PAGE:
Nirav: I could be in England for years, Nirav Modi tells UK court



LONDON: Nirav Modi, the fugitive diamond merchant wanted in India to stand trial on fraud and money laundering charges, told a UK court on Thursday that he could be in England for years as some ongoing proceedings prevent his extradition.
The 52-year-old former billionaire appeared for a hearing at Barkingside Magistrates’ Court in east London via video link from Thameside prison in relation legal costs, or fines, amounting to GBP 150,247.00, accrued over his failed extradition appeal proceedings in the London High Court.
Dressed in a pink prison-issue outfit and sporting a moustache, a plump and bald Nirav addressed the three-member magistrates’ bench to reveal that he had complied with the previous court direction to pay in GBP 10,000 per month towards the fines.
“I am in prison on remand and remain un-convicted. I am here because of an extradition request from the Indian government,” Nirav told the court, when asked for the reason behind his continued imprisonment.
Questioned if he was aware of a timeframe for the extradition proceedings to be completed, he responded “unfortunately not”.
“To clarify, I was arrested in mid-March for extradition. Some proceedings are still going on which stop my extradition to India… It is very likely I will be in England for a long time, could be three months, six months, could be years,” he said, as the court deliberated upon the length of adjournment.
Taking note of the uncertainty, the case related to the unpaid fines was adjourned to February 8, 2024, when Nirav would again be expected to appear via video link from prison.
Meanwhile, the outstanding fines balance was confirmed as GBP 70,247, which the diamantaire said he intends to carry on paying towards to “reduce the balance” so as “not to be in contempt of court”.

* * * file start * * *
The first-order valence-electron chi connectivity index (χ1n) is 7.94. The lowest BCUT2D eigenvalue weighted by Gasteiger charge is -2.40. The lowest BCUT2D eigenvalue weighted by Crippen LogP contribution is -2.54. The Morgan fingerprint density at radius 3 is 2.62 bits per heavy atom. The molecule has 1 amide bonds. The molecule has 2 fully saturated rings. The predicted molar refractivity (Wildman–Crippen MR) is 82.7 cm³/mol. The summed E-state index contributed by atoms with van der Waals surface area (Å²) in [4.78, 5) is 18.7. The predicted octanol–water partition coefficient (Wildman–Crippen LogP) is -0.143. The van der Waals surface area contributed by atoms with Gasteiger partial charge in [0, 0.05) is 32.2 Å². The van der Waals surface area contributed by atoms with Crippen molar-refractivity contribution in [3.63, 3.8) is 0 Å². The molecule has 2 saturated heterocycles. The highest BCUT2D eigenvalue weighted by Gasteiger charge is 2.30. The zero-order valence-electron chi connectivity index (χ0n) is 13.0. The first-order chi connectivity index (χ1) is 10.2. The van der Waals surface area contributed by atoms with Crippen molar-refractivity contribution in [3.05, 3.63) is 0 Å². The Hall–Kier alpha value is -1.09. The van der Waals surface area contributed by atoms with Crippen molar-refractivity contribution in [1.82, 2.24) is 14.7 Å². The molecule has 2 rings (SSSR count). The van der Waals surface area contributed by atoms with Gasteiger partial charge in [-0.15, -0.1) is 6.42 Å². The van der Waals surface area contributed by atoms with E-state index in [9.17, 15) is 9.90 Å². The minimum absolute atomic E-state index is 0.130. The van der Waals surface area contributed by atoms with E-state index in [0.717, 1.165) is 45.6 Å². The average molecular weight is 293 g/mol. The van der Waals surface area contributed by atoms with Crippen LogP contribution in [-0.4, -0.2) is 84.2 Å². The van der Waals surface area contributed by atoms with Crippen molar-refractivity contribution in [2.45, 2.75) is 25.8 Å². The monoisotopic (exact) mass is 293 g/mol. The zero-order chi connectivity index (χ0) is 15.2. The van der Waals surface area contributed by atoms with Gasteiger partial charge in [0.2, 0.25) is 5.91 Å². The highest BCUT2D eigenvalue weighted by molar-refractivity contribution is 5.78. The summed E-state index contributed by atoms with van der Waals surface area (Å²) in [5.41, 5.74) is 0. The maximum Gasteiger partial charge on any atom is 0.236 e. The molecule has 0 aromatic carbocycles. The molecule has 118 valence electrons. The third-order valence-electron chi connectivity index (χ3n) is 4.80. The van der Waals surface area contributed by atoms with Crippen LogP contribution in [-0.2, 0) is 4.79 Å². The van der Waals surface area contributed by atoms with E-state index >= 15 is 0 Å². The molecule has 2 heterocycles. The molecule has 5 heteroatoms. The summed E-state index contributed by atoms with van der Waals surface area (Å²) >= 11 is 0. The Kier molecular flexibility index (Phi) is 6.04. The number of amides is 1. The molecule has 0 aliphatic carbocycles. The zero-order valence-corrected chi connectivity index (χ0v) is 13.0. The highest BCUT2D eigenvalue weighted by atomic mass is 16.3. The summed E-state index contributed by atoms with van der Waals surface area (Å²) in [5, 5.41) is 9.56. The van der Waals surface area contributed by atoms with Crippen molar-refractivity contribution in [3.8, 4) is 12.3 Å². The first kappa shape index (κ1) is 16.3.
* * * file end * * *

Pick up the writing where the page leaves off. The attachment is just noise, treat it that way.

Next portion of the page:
At an earlier hearing listed for the same court in September it emerged that Nirav had been transferred out of HMP (His Majesty’s Prison) Wandsworth, one of the UK’s largest and most overcrowded prisons, to the privately-run HMP Thameside in south-east London.
The news of the transfer came days after a major manhunt was launched after a terrorist suspect escaped Wandsworth prison in south-west London. The escape had raised serious questions around alleged understaffing and overcrowding at Wandsworth, where Nirav had been lodged since his arrest on an extradition warrant in March 2019.
Last year, Nirav lost his legal battle in the highest UK court against being extradited to India in the estimated USD 2 billion Punjab National Bank (PNB) loan scam case. But his case is now said to be “statute barred”, indicating further pending litigation which could be linked to a confidential asylum application.
At the last procedural hearing in March this year, Barkingside Magistrates’ Court had granted his plea to be allowed to pay GBP 10,000 a month using borrowed funds after he told the court of his financial hardships due to his assets being frozen in India. This week’s hearing was scheduled as a review of that previous order.
In December last year, a two-judge bench in the Royal Courts of Justice in London had refused Nirav’s application for permission to appeal to the Supreme Court on suicide risk grounds and also refused his application to certify a point of law, which concluded his extradition appeal options in the UK courts.
Nirav was arrested on March 19, 2019, on an extradition warrant based on Central Bureau of Investigation (CBI) and Enforcement Directorate (ED) charges against the businessman.
There are three sets of criminal proceedings against the diamantaire in India – the CBI case of fraud on the PNB which caused losses equivalent to over GBP 700 million, the ED case relating to the alleged laundering of the proceeds of that fraud and a third set of criminal proceedings involving alleged interference with evidence and witnesses in the CBI proceedings.
Then UK Home Secretary, Priti Patel, had ordered Nirav’s extradition based on Judge Sam Goozee’s Westminster Magistrates’ Court ruling in April 2021.





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